- Anatomical Inequality Matching Card Exercise: Students can complete this exercise online OR you can print the cards and have them match them in person. This exercise introduces students to reproductive anatomy while drawing their attention to “anatomical inequality” (Allison Draper) in male-dominated gynecology. Leave time for at least a 10 minute discussion as the exercise aims to transform earlier more lighthearted discussions about genitalia into a discussion of systemic sexism.
This episode begs for a group “chalk-talk” discussion about language and genitalia, so we really look forward to hearing how your discussion goes!
- The guest speaker on the episode explains that no one ever told them “cunt” was a so-called “bad” word – they learned from the behavior of others that certain words and behaviors around sex and genitalia were taboo. What memories do you have about initially learning about sex and genitalia? How/what did you learn was taboo?
- What were you taught to call your genitalia? Is it different than what you call it now? Why?
- Are there any other words that you feel will never recover from the meaning that has been socially placed on them? Why can’t they recover?
- What is Professor Elizabeth Rees’s argument for replacing “cunt” with the letter V? Do you agree, disagree, and why? Any better terms?
Other Relevant Sources:
Book: Emma Rees, The Vagina: A Literary and Cultural History https://www.goodreads.com/book/show/17286140-the-vagina
Chapter: Muriel R Shultz, “The Semantic Derogation Of Women” a chapter from The Feminist Critique of Language: A Reader https://www.goodreads.com/book/show/774941.The_Feminist_Critique_of_Language
Article: “‘A Nasty Name For A Nasty Thing’: A History Of Cunt” https://www.thewhoresofyore.com/katersquos-journal/a-nasty-name-for-a-nasty-thing-a-history-of-cunt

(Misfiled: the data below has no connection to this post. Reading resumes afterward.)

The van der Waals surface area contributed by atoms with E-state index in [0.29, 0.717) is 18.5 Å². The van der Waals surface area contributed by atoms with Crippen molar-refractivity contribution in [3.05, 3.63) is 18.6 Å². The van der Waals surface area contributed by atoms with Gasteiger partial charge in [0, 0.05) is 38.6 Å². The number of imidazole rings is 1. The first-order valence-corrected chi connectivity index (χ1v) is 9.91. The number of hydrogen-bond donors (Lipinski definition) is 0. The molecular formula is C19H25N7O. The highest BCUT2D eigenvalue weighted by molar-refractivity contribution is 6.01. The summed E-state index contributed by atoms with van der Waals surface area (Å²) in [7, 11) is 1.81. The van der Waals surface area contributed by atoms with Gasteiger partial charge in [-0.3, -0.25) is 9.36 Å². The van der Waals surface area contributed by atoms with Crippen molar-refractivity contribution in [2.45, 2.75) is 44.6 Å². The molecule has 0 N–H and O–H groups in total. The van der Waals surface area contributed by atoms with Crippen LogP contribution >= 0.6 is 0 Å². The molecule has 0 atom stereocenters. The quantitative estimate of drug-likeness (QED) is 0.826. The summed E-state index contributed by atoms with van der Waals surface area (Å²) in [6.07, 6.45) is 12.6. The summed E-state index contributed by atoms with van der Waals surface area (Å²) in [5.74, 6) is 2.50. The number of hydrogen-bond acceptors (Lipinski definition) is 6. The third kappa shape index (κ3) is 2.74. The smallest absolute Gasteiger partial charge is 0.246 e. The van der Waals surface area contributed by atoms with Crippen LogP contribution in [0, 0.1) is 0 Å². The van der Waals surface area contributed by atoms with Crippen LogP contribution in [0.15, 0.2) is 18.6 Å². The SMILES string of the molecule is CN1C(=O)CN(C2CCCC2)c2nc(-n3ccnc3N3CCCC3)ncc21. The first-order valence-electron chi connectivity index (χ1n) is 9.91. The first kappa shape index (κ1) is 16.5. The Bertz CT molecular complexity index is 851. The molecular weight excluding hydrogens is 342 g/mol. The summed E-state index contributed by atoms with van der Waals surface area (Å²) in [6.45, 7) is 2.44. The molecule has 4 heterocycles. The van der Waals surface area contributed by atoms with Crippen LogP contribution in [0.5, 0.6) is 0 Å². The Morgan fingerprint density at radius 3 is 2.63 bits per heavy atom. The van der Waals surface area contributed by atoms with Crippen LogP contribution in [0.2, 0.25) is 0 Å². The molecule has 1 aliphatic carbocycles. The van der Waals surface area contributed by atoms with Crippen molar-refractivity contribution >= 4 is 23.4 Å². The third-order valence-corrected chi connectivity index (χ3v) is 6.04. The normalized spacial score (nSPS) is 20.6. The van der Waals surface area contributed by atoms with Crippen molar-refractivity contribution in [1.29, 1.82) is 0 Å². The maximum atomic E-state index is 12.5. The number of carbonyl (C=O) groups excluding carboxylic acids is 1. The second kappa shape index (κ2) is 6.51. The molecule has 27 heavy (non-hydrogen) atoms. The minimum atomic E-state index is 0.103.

Article: “Vulvanomics: how we talk about vaginas” https://www.timeshighereducation.com/blog/vulvanomics-how-we-talk-about-vaginas
Article/Audio Recorded: Rachel E. Gross, “Taking the ‘Shame Part’ Out of Female Anatomy” NY Times (September 2021): https://www.nytimes.com/2021/09/21/science/anatomy-women-reproduction-epoynms.html
Article: “Low wenches and slatternly queans: On derogation of WOMEN TERMS” https://www.academia.edu/16116959/Low_wenches_and_slatternly_queans_On_derogation_of_WOMEN_TERMS
Films: Teeth, Michael Lichtenstein (2007) https://www.imdb.com/title/tt0780622/
Article: Allison Draper, “The history of the term pudendum: Opening the discussion on anatomical sex inequality,” Clinical Anatomy: https://onlinelibrary-wiley-com.ezproxy.lib.utah.edu/doi/full/10.1002/ca.23659
Article: Matthew Zdilla, “The pudendum and the perversion of anatomical terminology,” Clinical Anatomy: https://pubmed.ncbi.nlm.nih.gov/33259639/
Article: Leah Kaminsky, “The case for renaming women’s body parts,” BBC: https://www.bbc.com/future/article/20180531-how-womens-body-parts-have-been-named-after-men
Podcast: Vermont Public Radio, episode “Why are some words ‘bad’?” www.vpr.org/programs/2019-12-06/why-are-some-words-bad